So I decided I want hard answers: can I approximate a model (function) in the whole (well almost) of its practically useful parameter space so that there’s no need to retrain it, like never (unless the original is changed of course)? To this aim I chose a volatility model calibration exercise as my first case study. Which is convenient because I had worked on this before. Note that a benefit of the NN approach (if it turns out they do the job well) is that one could make the calibration of any model super-fast, and thus enable such models as alternatives to the likes of Heston and SABR. The latter are popular exactly because they have fast analytical solutions or approximations that make calibration to market vanillas possible in practical timescales.
To demonstrate said benefit, the logical thing to do here would be to come up with a "steroidal" version of the non-affine model demo calibrator. The PDE method used in there to solve for vanilla prices under those models is highly optimized and could be used to generate the required millions of training samples for the NN in a reasonable amount of time. To keep things familiar though and save some time, I will just try this on the Heston model whose training samples can be generated a bit faster still (I used QLib’s implementation for this). If anyone wants me to produce a high accuracy, production-level calibrator for any other volatility model, by all means get in touch.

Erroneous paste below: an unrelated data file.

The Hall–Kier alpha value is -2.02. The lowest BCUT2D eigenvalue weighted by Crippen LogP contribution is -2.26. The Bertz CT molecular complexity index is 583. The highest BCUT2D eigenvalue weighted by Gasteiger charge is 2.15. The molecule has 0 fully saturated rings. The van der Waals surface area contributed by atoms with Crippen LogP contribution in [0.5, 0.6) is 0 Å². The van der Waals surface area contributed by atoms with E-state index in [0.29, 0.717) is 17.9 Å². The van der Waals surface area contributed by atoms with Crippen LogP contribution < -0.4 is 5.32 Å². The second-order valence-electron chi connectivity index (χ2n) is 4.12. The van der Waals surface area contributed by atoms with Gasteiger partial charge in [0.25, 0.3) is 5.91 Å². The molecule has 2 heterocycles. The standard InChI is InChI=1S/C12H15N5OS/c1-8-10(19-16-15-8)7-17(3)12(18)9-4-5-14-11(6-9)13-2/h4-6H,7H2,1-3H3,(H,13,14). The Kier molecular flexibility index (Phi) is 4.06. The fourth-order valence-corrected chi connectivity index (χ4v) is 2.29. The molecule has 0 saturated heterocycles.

Like I said above, the trained parameter range is much wider than anything I’ve seen published so far but kind of arbitrary. I chose it to cover the wide moneyness (S/K) range represented by the 246 SPX option chain A from . Time to maturity ranges from a few days up to 3 years. The model parameters should cover most markets. The network has about 750,000 trainable parameters, which may be too many, but one does not know beforehand what accuracy can be achieved with what architecture. It is possible that a smaller (and thus even faster) network can give acceptable results. 32 million optimally placed training samples were used. I favored accuracy over speed here, if anything to see just how accurate the NN approximation can practically get. But also because higher accuracy minimizes the chance of the optimizer converging to different locales (apparent local minima) depending on the starting parameter vector (see  for more on this).
Overall this is a vanilla calibration set-up, where a standard optimizer (Levenberg-Marquardt) is used to minimize the root mean square error between the market and model IV's, with the latter provided by the (Deep) NN approximation. There are other more specialized approaches involving NN's designed specifically for the calibration exercise, see for example the nice paper by Horvath et al. . But I tried to keep things simple here. So how does it perform then?
The mean absolute error is about 1.e−3 implied volatility percentage points (i.e. 0.1 implied volatility basis points).